United States District Court, E.D. California
May 29, 2015
LOUIS JUAREZ AGUIRRE, Plaintiff,
CONNIE GIPSON, et al., Defendants.
ORDER DENYING PLAINTIFF'S MOTION FOR RECONSIDERATION [ECF No. 26]
LAWRENCE J. O'NEILL, District Judge.
Plaintiff Louis Juarez Aguirre ("Plaintiff") is a California state prisoner proceeding pro se in this civil action pursuant to 42 U.S.C. § 1983. Plaintiff filed this action on April 26, 2013. On December 18, 2013, the Court dismissed Plaintiff's complaint with leave to amend. On February 26, 2014, Plaintiff filed a first amended complaint. On April 22, 2015, the Magistrate Judge issued Findings and Recommendations that the first amended complaint be dismissed without leave to amend for failure to state a claim. On May 11, 2015, the Court adopted the Findings and Recommendation in full and dismissed the first amended complaint, thereby terminating the action.
On May 22, 2015, Plaintiff filed the instant motion for reconsideration.
Rule 60(b) allows the Court to relieve a party from an order for "(1) mistake, inadvertence, surprise, or excusable neglect; (2) newly discovered evidence that, with reasonable diligence, could not have been discovered in time to move for a new trial under Rule 59(b); (3) fraud (whether previously called intrinsic or extrinsic), misrepresentation, or misconduct by an opposing party; (4) the judgment is void; or (6) any other reason that justifies relief." Fed.R.Civ.P. 60(b). Rule 60(b)(6) "is to be used sparingly as an equitable remedy to prevent manifest injustice and is to be utilized only where extraordinary circumstances..." exist. Harvest v. Castro, 531 F.3d 737, 749 (9th Cir. 2008) (internal quotations marks and citation omitted). The moving party "must demonstrate both injury and circumstances beyond his control...." Id . (internal quotation marks and citation omitted). In seeking reconsideration of an order, Local Rule 230(k) requires Plaintiff to show "what new or different facts or circumstances are claimed to exist which did not exist or were not shown upon such prior motion, or what other grounds exist for the motion."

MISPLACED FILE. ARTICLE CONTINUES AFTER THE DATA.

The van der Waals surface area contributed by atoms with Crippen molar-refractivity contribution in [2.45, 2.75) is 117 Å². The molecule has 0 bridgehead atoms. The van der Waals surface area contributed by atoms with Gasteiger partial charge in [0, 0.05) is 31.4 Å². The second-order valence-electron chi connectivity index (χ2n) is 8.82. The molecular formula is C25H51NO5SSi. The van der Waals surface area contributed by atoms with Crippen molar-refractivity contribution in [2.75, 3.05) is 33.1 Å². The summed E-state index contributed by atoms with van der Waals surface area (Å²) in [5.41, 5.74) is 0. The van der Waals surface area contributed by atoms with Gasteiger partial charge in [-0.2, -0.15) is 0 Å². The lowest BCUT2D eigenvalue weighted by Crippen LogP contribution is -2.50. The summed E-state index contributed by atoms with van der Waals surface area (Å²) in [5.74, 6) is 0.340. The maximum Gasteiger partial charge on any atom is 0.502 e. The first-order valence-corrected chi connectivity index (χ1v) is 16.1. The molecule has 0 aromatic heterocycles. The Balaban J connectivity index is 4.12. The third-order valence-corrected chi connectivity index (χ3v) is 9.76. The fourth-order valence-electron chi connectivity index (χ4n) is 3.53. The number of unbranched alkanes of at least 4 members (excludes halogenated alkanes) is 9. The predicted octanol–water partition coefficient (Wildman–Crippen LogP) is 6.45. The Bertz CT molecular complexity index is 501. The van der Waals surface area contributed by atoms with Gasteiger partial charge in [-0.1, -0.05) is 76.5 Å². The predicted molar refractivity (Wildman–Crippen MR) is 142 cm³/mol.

"A motion for reconsideration should not be granted, absent highly unusual circumstances, unless the district court is presented with newly discovered evidence, committed clear error, or if there is an intervening change in the controlling law, " Marlyn Nutraceuticals, Inc. v. Mucos Pharma GmbH & Co., 571 F.3d 873, 880 (9th Cir.2009) (internal quotations marks and citations omitted, and "[a] party seeking reconsideration must show more than a disagreement with the Court's decision, and recapitulation..." of that which was already considered by the Court in rendering its decision, " U.S. v. Westlands Water Dist., 134 F.Supp.2d 1111, 1131 (E.D.Cal.2001). To succeed, a party must set forth facts or law of a strongly convincing nature to induce the court to reverse its prior decision. See Kern-Tulare Water Dist. v. City of Bakersfield, 634 F.Supp. 656, 665 (E.D.Cal. 1986), affirmed in part and reversed in part on other grounds, 828 F.2d 514 (9th Cir. 1987).
Here, Plaintiff requests reconsideration in order that he may supplement his complaint with additional claims and defendants based on events that occurred after the date of his first amended complaint. Plaintiff's arguments do not merit reconsideration of the order dismissing his complaint. As previously discussed, the first amended complaint failed to state any cognizable federal claims, and based on the nature of the deficiencies, leave to amend was not warranted. Plaintiff seeks to add additional claims and defendants based on a periodic review by the Institution Classification Committee conducted on February 4, 2015. Plaintiff's arguments do not alter the Court's conclusion that Plaintiff fails to state a due process claim insofar as Plaintiff fails to show he has been denied periodic review of his gang validation and that the decision was supported by "some evidence." Bruce v. Ylst, 351 F.3d 1283, 1287 (9th Cir. 2003); Superintendent v. Hill, 472 U.S. 445, 454 (1985). In fact, the proposed supplement only serves to show that Plaintiff is in fact receiving periodic reviews.
Accordingly, IT IS HEREBY ORDERED that Plaintiff's motion for reconsideration is DENIED.
IT IS SO ORDERED.